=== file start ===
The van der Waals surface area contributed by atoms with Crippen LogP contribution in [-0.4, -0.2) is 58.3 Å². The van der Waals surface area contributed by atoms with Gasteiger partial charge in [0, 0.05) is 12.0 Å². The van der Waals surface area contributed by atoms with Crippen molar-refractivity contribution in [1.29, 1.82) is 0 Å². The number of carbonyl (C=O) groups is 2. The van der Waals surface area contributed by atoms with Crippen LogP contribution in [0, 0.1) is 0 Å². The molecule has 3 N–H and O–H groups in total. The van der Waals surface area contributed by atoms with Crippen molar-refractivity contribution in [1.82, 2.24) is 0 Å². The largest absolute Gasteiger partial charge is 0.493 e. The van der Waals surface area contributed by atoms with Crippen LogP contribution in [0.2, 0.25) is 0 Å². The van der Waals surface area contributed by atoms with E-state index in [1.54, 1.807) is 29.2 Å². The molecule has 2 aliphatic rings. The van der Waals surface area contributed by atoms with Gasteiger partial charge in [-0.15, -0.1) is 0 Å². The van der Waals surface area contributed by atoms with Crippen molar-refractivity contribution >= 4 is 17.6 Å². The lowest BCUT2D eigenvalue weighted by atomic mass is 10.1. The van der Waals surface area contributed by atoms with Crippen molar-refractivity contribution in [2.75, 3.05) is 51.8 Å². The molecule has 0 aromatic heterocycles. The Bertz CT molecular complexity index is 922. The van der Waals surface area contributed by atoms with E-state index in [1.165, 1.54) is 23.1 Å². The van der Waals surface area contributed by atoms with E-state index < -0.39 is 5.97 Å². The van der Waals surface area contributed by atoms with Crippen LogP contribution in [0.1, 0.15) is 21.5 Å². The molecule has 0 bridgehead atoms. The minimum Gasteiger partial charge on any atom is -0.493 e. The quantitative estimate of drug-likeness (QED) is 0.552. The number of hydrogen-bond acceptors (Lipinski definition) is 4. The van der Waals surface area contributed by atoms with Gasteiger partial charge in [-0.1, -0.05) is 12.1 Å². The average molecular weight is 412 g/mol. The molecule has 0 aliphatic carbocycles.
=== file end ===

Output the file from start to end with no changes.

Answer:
The van der Waals surface area contributed by atoms with Crippen LogP contribution in [-0.4, -0.2) is 58.3 Å². The van der Waals surface area contributed by atoms with Gasteiger partial charge in [0, 0.05) is 12.0 Å². The van der Waals surface area contributed by atoms with Crippen molar-refractivity contribution in [1.29, 1.82) is 0 Å². The number of carbonyl (C=O) groups is 2. The van der Waals surface area contributed by atoms with Crippen LogP contribution in [0, 0.1) is 0 Å². The molecule has 3 N–H and O–H groups in total. The van der Waals surface area contributed by atoms with Crippen molar-refractivity contribution in [1.82, 2.24) is 0 Å². The largest absolute Gasteiger partial charge is 0.493 e. The van der Waals surface area contributed by atoms with Crippen LogP contribution in [0.2, 0.25) is 0 Å². The van der Waals surface area contributed by atoms with E-state index in [1.54, 1.807) is 29.2 Å². The molecule has 2 aliphatic rings. The van der Waals surface area contributed by atoms with Gasteiger partial charge in [-0.15, -0.1) is 0 Å². The van der Waals surface area contributed by atoms with Crippen molar-refractivity contribution >= 4 is 17.6 Å². The lowest BCUT2D eigenvalue weighted by atomic mass is 10.1. The van der Waals surface area contributed by atoms with Crippen molar-refractivity contribution in [2.75, 3.05) is 51.8 Å². The molecule has 0 aromatic heterocycles. The Bertz CT molecular complexity index is 922. The van der Waals surface area contributed by atoms with E-state index in [1.165, 1.54) is 23.1 Å². The van der Waals surface area contributed by atoms with E-state index < -0.39 is 5.97 Å². The van der Waals surface area contributed by atoms with Crippen LogP contribution in [0.1, 0.15) is 21.5 Å². The molecule has 0 bridgehead atoms. The minimum Gasteiger partial charge on any atom is -0.493 e. The quantitative estimate of drug-likeness (QED) is 0.552. The number of hydrogen-bond acceptors (Lipinski definition) is 4. The van der Waals surface area contributed by atoms with Gasteiger partial charge in [-0.1, -0.05) is 12.1 Å². The average molecular weight is 412 g/mol. The molecule has 0 aliphatic carbocycles.